City Significance and History
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History of Imam Reza's Shrine
Nader Shah Mausoleum and Museum
Khaje Rabi Mausoleum
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Nader Shah (King Nader), the founder of Afshar dynasty, ruled from 1736 - 1747 A.D.
Nader Shah's tomb and museum is located in a beautiful garden setting at the heart of the city.
It is a major tourist attraction and is located less than a mile north of Imam Reza's Haram (Shrine)
at a major intersection.
Nader Shah (1688-1747), often called the "Napoleon of Iran," the 18th-century bandit
leader Nader Shah created an empire that stretched from northern India to the
Caucasus Mountains. Nader Qoli Beg was born in Kobhan, Iran, on Oct. 22,
1688, into one of the Turkish tribes loyal to the Safavid shahs of Iran. In 1726,
as head of a group of bandits, he raised an army of 5,000 to help Shah
Tahmasp II regain the throne the shah's father had lost four years before.
Success in battle brought the bandit power enough to restore the shah and
then depose him in favor of the shah's infant son. When the son died in 1736,
Nader had himself proclaimed shah.
Shah Tahmasp II's victories were achieved by his general Nadir Qouli (1736-1747), and when he attempted to lead an army himself against the Turks he lost large tracts of land to them within a month. Nader returned to Isfahan, took Tahmasp prisoner and exiled him to Khorasan, placing Tahmasp's eight month old son on the throne, investing him with the title of Abbas III (1729-1736), and assumed the regency. He recovered all the land lost to the turks, resotring the frontiers to their condition prior to the Afghani interregnum. On March 31st, 1736, following the somewhat opportune death of Abbas III, he accepted the offer of the throne, on condition that Shi'ism be dropped as the official state religion. This was probably as much to make peace with the rest of the Islamic world, in particular Turkey, as it was to mark the formal end of the Safavid dynasty.
At first Nadir's reign was marked by great successes and liberality, in particular a campaign against India from which he returned so wealthy that he was able to suspend all taxes for three years. during this campaign, his son, Reza Qouli, on hearing a false report of his father's death, had Tahmasp executed. Later he was blamed for a failed assassination attempt and Nadir had him blinded. Reza said "It is not my eyes you have put out but those of Persia". Nadir seems to have bitterly regretted this action. Fifty noblemen who had witnessed the blinding were executed on the grounds that they should have offered up themselves instead, and he became increasingly paranoid, ordering the assassination of large numbers of supposed enemies. At length in 1747, he was assassinated by the captain of his guard at the age of sixty-one. Nadir Shah is thought to be responsible for commissioning the large paintings which hang on the Western wall of the palace of Chehel Sotoon in the city of Isfahan.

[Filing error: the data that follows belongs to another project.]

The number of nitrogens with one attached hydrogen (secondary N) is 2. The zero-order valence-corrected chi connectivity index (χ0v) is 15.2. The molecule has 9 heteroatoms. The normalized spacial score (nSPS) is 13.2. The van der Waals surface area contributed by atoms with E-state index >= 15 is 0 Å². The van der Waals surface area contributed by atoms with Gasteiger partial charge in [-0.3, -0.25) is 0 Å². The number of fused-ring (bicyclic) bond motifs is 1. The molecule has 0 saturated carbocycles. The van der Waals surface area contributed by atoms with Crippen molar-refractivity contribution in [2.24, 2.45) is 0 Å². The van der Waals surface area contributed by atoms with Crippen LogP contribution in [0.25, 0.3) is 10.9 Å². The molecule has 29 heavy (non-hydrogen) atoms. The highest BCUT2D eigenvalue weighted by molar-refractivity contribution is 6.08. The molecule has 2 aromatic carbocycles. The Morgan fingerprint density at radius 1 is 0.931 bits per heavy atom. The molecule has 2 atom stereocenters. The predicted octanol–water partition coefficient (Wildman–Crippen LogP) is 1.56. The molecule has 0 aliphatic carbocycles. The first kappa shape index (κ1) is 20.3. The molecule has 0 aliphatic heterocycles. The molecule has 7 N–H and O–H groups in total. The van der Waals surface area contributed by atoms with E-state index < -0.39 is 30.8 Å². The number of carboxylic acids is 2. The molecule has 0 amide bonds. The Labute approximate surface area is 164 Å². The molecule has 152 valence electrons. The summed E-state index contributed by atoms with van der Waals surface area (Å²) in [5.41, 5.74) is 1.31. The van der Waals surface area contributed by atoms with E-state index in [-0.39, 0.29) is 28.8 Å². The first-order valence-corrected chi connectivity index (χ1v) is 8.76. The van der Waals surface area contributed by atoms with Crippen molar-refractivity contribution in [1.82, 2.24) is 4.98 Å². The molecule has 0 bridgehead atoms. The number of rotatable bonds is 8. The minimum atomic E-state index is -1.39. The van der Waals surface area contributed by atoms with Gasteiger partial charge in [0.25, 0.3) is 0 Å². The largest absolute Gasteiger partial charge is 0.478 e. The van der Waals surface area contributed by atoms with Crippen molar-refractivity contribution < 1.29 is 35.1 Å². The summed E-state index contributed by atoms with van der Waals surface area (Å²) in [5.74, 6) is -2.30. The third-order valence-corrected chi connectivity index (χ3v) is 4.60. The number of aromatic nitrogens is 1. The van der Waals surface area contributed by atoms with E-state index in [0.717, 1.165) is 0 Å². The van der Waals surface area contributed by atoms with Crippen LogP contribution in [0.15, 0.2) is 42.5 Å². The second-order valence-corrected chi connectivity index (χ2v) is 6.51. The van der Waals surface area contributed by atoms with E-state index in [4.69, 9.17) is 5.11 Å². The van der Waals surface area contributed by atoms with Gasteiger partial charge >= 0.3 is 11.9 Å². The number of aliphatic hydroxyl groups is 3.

He was followed by his nephew 'Ali, who took the title of Adil Shah. He had Reza Qouli along with all but one of Nadir's sons and grandsons executed, sparing only Shah Rukh who was fourteen. He in turn was toppled in a coup by his brother Ibrahim Khan who blinded Adil Shah. Ibrahim was almost immediately deposed and murdered by his own troops and Adil was put to death at the same time. Shah Rukh was put on the throne, deposed, blinded, reinstated deposed and reinstated again. During this time every provincial governor of consequence declared independence and the country was plunged into anarchy, leaving the way open for Karim Khan (1753-1779) to assume the reins of power and start the Zand dynasty.
In summary, Nader Shah was a cruel and ruthless king whose harshness toward his subjects became more pronounced the longer he was in power. The extravagant cost of his wars drained the treasury. His attempt to turn his subjects from the Shi`ite to the Sunni form of Islam cost him what little popularity he had. He was assassinated in June 1747.
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